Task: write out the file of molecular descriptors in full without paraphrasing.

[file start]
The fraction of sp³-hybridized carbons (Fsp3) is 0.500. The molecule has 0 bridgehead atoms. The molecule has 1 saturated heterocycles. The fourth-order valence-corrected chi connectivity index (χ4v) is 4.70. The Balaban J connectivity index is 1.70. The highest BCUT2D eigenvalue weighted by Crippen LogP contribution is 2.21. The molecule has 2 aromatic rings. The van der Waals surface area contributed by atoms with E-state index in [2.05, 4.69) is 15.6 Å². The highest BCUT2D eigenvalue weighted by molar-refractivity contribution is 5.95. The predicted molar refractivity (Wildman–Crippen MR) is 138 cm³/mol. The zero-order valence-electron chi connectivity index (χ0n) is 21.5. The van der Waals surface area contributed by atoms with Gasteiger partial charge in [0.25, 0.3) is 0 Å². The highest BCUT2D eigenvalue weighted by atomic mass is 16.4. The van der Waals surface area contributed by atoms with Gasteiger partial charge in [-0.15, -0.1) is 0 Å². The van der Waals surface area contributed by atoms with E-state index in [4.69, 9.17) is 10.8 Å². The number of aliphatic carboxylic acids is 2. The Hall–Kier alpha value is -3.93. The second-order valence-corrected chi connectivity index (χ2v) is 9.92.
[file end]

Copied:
The fraction of sp³-hybridized carbons (Fsp3) is 0.500. The molecule has 0 bridgehead atoms. The molecule has 1 saturated heterocycles. The fourth-order valence-corrected chi connectivity index (χ4v) is 4.70. The Balaban J connectivity index is 1.70. The highest BCUT2D eigenvalue weighted by Crippen LogP contribution is 2.21. The molecule has 2 aromatic rings. The van der Waals surface area contributed by atoms with E-state index in [2.05, 4.69) is 15.6 Å². The highest BCUT2D eigenvalue weighted by molar-refractivity contribution is 5.95. The predicted molar refractivity (Wildman–Crippen MR) is 138 cm³/mol. The zero-order valence-electron chi connectivity index (χ0n) is 21.5. The van der Waals surface area contributed by atoms with Gasteiger partial charge in [0.25, 0.3) is 0 Å². The highest BCUT2D eigenvalue weighted by atomic mass is 16.4. The van der Waals surface area contributed by atoms with Gasteiger partial charge in [-0.15, -0.1) is 0 Å². The van der Waals surface area contributed by atoms with E-state index in [4.69, 9.17) is 10.8 Å². The number of aliphatic carboxylic acids is 2. The Hall–Kier alpha value is -3.93. The second-order valence-corrected chi connectivity index (χ2v) is 9.92.